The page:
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USP Pro includes a plethroa of shortcodes to use for displaying forms, submitted content, and more. In this post, we will look at some examples of using USP Pro “access-control” shortcodes to display forms conditionally, based on whether or not the user is logged in to your WordPress-powered site.

Pro Tip: any [usp_form] that you want to display via shortcode must be published (not draft or pending).

Display form based on user capability

Here we are using nested shortcodes to display the form only to users who have the ability to “read”, as specified by the cap attribute:

[usp_access cap="read" deny="You must be able to read to submit content!"]
[usp_form id="submit"]
[/usp_access]

Here, the deny attribute is the message that will be displayed to visitors who do not meet the requirements. The cap attribute specifies the capability that is required in order for the user to view the content. To specify multiple capabilities, separate each with a comma. Check out the WP Codex for a complete guide to user roles.

Display form only if user is logged in

Here we are displaying the form only if the current user is logged in:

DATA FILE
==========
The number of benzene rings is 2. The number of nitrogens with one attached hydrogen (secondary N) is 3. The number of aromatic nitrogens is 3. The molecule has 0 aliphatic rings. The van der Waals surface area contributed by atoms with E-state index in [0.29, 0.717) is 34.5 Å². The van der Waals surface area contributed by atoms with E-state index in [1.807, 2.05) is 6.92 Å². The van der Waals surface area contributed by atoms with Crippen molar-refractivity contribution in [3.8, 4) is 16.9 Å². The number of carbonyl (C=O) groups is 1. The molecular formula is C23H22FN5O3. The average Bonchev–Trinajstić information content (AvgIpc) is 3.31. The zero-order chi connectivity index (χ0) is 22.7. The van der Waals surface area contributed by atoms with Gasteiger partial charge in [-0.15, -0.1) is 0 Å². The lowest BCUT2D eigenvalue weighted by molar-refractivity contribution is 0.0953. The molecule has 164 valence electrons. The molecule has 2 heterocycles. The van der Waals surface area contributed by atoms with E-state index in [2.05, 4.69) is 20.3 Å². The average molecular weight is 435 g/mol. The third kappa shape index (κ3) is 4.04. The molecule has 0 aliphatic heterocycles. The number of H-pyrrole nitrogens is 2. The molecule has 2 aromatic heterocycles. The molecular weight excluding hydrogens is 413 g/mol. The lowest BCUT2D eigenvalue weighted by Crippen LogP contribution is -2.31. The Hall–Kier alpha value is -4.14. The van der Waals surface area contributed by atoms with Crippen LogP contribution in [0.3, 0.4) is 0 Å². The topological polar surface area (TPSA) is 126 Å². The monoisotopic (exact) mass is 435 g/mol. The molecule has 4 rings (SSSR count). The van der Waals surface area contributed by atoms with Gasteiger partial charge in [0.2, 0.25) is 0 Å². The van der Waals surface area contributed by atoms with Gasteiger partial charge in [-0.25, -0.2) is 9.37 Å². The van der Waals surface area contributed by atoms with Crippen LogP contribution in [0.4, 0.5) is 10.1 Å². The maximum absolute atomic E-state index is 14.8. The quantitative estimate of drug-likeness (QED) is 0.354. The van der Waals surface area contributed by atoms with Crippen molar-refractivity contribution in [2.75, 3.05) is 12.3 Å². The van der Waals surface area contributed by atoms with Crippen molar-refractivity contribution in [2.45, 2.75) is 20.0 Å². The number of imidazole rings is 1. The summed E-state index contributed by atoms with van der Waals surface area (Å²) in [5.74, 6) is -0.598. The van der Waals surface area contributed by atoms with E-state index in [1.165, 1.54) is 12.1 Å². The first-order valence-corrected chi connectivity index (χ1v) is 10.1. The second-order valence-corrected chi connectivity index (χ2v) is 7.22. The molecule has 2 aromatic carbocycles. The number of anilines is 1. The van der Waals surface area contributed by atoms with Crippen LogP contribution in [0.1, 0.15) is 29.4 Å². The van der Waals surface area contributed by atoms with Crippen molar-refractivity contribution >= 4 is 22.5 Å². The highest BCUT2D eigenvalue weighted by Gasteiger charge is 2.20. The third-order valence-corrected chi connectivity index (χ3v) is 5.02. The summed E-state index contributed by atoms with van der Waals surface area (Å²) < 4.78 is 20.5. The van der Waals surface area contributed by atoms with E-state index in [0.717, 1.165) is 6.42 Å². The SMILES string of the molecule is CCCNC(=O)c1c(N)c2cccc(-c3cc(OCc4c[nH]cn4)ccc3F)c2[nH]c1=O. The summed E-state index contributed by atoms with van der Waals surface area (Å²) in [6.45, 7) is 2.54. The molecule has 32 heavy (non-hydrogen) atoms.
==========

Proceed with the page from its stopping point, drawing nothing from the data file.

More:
[usp_member deny="You must be logged in to submit content!"]
[usp_form id="submit"]
[/usp_member]

As before, the deny attribute contains the message that will be displayed to users who do not meet the requirements.

Display form only if the user is not logged in

Lastly, here is a nested shortcode combo to display the form only for visitors (users who are not logged in to the site):

[usp_visitor deny="Please log out to view this content!"]
[usp_form id="submit"]
[/usp_visitor]

As before, the deny attribute contains the message that will be displayed to users who do not meet the requirements.

For more details about these and other USP Pro shortcodes, visit the USP Pro Shortcode Reference.

Notes

Each of the access-control shortcodes accepts a deny attribute, for example:

[usp_access cap="read" deny="You do not have access!"][/usp_access]

So you can display a custom message to any user that does meet the criteria. And you can include markup in the deny message, by using curly quotes, for example:

[usp_access cap="read" deny="{h1}You do not have access!{/h1}"][/usp_access]

Such that {tag} will display as <tag> in the deny message. Also note that you can include basic markup in between the opening and closing access shortcodes, for example:

[usp_visitor]
<h1>Hello there!</h1>
<p>Please log in to post content.</p>
[usp_login_form]
[/usp_visitor]

So you can structure your conditional content however is required.

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